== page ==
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Judges declare sit-in protesting judiciary law

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Prosecutors and judges night time protests outside High Court building to force Shura Council to stop discussing amendments

Al-Zind announced the sit-in following a meeting between the club and the Supreme Judiciary Council (SJC) where the two bodies agreed that any amendments to the Judiciary Law must first be approved by all judges through the general assemblies of judicial bodies, not just the leadership councils of such bodies. (Photo by: Mohamed Omar)

Judges’ Club President Ahmed Al-Zind announced at a Tuesday press conference that Young judges and prosecutors will go to their jobs in the morning then participate in a sit-in at the High Court building in the afternoon until the upper house of parliament ceases its attempts to amend the law
(Photo by: Ahmed Al Malky)

Judges have declared their intention to begin an open-ended sit-in at the High Court building in protest of the Shura Council discussing amendments to the judiciary law.

Young judges and prosecutors will go to their jobs in the morning then participate in a sit-in at the High Court building in the afternoon until the upper house of parliament ceases its attempts to amend the law, Judges’ Club President Ahmed Al-Zind announced at a Tuesday press conference.

The decision came from the Judges’ Club’s legal defence and youth committees and was approved by the club leadership, he said.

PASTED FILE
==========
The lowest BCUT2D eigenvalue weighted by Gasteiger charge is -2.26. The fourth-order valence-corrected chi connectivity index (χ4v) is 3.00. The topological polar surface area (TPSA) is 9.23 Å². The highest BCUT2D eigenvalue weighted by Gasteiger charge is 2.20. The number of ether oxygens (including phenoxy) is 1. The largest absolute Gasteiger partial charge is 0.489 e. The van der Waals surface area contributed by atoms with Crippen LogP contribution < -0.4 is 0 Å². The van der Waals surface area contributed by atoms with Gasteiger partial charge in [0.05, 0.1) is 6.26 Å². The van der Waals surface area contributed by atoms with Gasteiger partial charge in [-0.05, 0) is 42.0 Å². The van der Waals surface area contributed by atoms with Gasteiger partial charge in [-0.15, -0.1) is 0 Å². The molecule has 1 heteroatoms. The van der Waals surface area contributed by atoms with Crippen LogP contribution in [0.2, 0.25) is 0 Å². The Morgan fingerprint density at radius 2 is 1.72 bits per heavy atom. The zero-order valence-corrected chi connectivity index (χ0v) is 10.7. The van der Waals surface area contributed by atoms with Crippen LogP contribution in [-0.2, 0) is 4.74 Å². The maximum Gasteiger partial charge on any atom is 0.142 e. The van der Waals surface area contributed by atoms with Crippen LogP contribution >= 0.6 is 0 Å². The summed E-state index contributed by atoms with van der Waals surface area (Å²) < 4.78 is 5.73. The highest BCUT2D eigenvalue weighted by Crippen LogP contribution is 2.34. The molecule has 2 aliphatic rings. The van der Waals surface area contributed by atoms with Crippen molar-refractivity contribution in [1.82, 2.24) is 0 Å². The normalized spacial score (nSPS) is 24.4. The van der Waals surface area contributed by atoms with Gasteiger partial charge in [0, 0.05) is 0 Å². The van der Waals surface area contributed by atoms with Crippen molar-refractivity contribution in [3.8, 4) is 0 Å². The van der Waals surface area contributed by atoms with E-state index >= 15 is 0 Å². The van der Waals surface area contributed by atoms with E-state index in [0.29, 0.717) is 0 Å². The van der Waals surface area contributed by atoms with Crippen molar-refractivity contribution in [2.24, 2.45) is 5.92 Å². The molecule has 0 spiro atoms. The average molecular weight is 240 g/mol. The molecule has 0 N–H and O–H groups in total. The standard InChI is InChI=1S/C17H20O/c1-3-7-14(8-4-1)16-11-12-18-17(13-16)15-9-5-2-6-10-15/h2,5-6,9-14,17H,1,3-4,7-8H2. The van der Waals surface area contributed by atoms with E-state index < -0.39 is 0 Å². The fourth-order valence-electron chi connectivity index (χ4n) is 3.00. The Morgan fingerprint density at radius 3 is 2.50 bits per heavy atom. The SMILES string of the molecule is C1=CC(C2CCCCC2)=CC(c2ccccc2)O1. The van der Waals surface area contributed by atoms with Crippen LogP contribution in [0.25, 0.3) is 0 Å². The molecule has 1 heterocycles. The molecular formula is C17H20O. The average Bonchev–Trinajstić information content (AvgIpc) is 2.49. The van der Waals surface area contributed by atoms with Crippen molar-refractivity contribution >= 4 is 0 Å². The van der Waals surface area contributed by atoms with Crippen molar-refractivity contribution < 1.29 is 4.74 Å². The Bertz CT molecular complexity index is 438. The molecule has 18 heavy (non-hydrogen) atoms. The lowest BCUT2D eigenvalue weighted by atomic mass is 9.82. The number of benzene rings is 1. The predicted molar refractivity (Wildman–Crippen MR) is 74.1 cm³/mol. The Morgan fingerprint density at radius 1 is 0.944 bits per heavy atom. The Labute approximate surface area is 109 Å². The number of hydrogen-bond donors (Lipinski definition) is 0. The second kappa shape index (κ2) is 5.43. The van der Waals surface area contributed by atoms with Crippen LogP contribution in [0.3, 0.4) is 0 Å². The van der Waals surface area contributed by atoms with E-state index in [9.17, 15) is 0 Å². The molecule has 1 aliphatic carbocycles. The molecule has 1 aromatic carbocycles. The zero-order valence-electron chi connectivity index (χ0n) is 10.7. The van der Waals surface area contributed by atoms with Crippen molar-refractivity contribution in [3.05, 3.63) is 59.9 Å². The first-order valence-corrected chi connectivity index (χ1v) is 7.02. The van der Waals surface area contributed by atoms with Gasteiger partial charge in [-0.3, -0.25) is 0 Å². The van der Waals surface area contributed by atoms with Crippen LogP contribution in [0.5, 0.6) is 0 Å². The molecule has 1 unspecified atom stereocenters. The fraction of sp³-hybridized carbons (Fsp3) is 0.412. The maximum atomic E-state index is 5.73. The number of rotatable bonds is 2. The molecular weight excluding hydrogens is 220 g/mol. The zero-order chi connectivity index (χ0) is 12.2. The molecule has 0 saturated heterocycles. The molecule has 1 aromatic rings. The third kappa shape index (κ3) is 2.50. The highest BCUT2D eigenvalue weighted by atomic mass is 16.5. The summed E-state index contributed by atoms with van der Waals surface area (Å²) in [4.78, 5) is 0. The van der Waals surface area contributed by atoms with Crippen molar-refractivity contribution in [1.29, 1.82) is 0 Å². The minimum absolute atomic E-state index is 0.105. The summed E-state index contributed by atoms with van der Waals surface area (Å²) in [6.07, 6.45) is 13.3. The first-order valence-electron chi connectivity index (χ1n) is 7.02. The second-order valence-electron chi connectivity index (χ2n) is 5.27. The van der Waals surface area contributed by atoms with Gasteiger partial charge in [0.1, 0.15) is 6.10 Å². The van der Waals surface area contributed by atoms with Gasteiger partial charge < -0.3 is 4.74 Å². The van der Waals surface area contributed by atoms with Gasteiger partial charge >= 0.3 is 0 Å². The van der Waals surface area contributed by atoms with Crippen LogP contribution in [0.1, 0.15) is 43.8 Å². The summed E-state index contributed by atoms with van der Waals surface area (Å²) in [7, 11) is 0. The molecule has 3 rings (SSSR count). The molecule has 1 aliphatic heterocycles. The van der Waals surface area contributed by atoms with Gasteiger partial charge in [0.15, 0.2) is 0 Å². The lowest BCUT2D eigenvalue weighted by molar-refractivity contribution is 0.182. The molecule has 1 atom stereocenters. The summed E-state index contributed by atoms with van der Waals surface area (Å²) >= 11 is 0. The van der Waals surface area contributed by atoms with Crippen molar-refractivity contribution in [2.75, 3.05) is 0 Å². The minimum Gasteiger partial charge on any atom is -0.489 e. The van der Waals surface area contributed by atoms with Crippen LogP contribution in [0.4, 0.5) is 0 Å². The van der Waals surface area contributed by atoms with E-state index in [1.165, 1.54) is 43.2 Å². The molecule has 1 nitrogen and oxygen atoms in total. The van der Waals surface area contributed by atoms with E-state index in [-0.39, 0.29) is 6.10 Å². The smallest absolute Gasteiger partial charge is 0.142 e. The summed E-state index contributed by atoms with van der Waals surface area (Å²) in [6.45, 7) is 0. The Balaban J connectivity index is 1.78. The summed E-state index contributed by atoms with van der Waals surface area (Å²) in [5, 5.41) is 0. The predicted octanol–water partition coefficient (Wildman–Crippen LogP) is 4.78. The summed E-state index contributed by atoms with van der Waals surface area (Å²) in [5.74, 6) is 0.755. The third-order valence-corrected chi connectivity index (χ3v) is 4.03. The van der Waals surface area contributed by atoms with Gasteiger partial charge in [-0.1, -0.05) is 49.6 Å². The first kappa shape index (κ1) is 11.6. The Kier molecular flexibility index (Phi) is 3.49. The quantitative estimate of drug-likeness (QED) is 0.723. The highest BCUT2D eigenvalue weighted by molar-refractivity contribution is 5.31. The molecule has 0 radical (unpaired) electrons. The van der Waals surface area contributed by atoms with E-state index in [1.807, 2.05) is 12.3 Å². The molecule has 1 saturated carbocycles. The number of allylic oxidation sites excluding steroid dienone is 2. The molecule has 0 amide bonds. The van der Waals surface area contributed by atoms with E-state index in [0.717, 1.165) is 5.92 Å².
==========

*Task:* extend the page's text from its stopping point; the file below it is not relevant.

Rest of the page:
Al-Zind announced the sit-in following a meeting between the club and the Supreme Judiciary Council (SJC) where the two bodies agreed that any amendments to the Judiciary Law must first be approved by all judges through the general assemblies of judicial bodies, not just the leadership councils of such bodies.

The Shura Council referred the proposed amendments to its Committee on Constitutional and Legislative Affairs on Saturday. Speaker of the council, Ahmed Fahmy, stressed that the legislative body would not encroach on the independence of the judiciary.

The presidency had previously attempted to calm the polarisation surrounding the judiciary law amendments by calling for a Justice Conference to discuss judicial reform as it related to the proposed amendments. However, the Judges’ Club announced it would boycott the conference while the SJC decided it would stop preparations for the conference.

The possible changes to the judiciary law mark a continuation of tensions between Egypt’s judicial, executive and legislative bodies, which took root in President Mohamed Morsi’s constitutional decree in November that ousted Prosecutor General Abdel-Meguid Mahmoud and appointed Tala’at Abdullah in his place.

The decree also called for the retrial of Mubarak-era killing of protesters, and other aspects interpreted by the judiciary as an infringement on their independence.

 

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Ahmed Aboulenein

News Reporter

Ahmed Aboul Enein is an Egyptian journalist who hates writing about himself in the third person. Follow him on Twitter @aaboulenein


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